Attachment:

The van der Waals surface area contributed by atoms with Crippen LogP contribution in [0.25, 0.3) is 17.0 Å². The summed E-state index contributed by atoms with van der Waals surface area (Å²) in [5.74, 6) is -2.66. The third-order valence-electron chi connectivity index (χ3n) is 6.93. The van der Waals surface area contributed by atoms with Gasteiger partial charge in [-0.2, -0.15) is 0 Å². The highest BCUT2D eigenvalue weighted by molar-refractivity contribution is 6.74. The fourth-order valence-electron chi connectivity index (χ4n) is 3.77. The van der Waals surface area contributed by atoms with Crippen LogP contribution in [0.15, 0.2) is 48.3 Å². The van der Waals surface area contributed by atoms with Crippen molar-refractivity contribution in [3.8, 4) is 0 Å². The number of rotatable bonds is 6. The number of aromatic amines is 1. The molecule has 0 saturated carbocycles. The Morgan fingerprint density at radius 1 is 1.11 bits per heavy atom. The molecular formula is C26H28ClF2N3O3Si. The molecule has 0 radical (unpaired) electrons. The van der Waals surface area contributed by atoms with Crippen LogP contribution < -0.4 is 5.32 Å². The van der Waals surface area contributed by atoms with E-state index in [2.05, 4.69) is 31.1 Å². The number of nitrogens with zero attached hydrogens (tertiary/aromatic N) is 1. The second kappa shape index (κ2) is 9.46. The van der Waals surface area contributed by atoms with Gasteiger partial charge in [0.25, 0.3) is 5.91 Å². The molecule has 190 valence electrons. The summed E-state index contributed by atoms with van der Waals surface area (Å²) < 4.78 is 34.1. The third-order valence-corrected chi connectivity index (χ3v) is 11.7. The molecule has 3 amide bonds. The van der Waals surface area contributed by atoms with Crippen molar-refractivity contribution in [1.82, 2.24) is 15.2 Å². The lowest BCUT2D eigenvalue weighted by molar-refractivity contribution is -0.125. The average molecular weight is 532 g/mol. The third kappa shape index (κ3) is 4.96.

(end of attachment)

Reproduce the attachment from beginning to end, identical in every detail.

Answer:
The van der Waals surface area contributed by atoms with Crippen LogP contribution in [0.25, 0.3) is 17.0 Å². The summed E-state index contributed by atoms with van der Waals surface area (Å²) in [5.74, 6) is -2.66. The third-order valence-electron chi connectivity index (χ3n) is 6.93. The van der Waals surface area contributed by atoms with Gasteiger partial charge in [-0.2, -0.15) is 0 Å². The highest BCUT2D eigenvalue weighted by molar-refractivity contribution is 6.74. The fourth-order valence-electron chi connectivity index (χ4n) is 3.77. The van der Waals surface area contributed by atoms with Crippen LogP contribution in [0.15, 0.2) is 48.3 Å². The van der Waals surface area contributed by atoms with Crippen molar-refractivity contribution in [3.8, 4) is 0 Å². The number of rotatable bonds is 6. The number of aromatic amines is 1. The molecule has 0 saturated carbocycles. The Morgan fingerprint density at radius 1 is 1.11 bits per heavy atom. The molecular formula is C26H28ClF2N3O3Si. The molecule has 0 radical (unpaired) electrons. The van der Waals surface area contributed by atoms with Crippen LogP contribution < -0.4 is 5.32 Å². The van der Waals surface area contributed by atoms with E-state index in [2.05, 4.69) is 31.1 Å². The number of nitrogens with zero attached hydrogens (tertiary/aromatic N) is 1. The second kappa shape index (κ2) is 9.46. The van der Waals surface area contributed by atoms with Gasteiger partial charge in [0.25, 0.3) is 5.91 Å². The molecule has 190 valence electrons. The summed E-state index contributed by atoms with van der Waals surface area (Å²) < 4.78 is 34.1. The third-order valence-corrected chi connectivity index (χ3v) is 11.7. The molecule has 3 amide bonds. The van der Waals surface area contributed by atoms with Crippen molar-refractivity contribution in [1.82, 2.24) is 15.2 Å². The lowest BCUT2D eigenvalue weighted by molar-refractivity contribution is -0.125. The average molecular weight is 532 g/mol. The third kappa shape index (κ3) is 4.96.